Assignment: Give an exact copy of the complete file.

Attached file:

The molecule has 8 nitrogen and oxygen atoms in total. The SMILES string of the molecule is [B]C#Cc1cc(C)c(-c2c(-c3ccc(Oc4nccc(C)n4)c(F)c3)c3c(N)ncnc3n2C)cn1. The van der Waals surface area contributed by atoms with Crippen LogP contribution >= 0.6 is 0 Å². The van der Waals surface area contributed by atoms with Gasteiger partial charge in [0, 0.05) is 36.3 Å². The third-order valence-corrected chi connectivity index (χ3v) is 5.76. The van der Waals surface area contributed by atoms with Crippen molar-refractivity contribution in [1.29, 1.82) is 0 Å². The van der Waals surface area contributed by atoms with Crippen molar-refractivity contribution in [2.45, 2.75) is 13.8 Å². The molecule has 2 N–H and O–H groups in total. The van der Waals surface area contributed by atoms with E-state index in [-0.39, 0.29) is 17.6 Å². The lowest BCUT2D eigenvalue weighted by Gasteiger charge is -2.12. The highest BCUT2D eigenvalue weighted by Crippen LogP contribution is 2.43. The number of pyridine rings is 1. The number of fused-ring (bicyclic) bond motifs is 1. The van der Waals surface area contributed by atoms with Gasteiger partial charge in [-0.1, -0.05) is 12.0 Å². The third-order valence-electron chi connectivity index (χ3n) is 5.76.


The molecule has 8 nitrogen and oxygen atoms in total. The SMILES string of the molecule is [B]C#Cc1cc(C)c(-c2c(-c3ccc(Oc4nccc(C)n4)c(F)c3)c3c(N)ncnc3n2C)cn1. The van der Waals surface area contributed by atoms with Crippen LogP contribution >= 0.6 is 0 Å². The van der Waals surface area contributed by atoms with Gasteiger partial charge in [0, 0.05) is 36.3 Å². The third-order valence-corrected chi connectivity index (χ3v) is 5.76. The van der Waals surface area contributed by atoms with Crippen molar-refractivity contribution in [1.29, 1.82) is 0 Å². The van der Waals surface area contributed by atoms with Crippen molar-refractivity contribution in [2.45, 2.75) is 13.8 Å². The molecule has 2 N–H and O–H groups in total. The van der Waals surface area contributed by atoms with E-state index in [-0.39, 0.29) is 17.6 Å². The lowest BCUT2D eigenvalue weighted by Gasteiger charge is -2.12. The highest BCUT2D eigenvalue weighted by Crippen LogP contribution is 2.43. The number of pyridine rings is 1. The number of fused-ring (bicyclic) bond motifs is 1. The van der Waals surface area contributed by atoms with Gasteiger partial charge in [-0.1, -0.05) is 12.0 Å². The third-order valence-electron chi connectivity index (χ3n) is 5.76.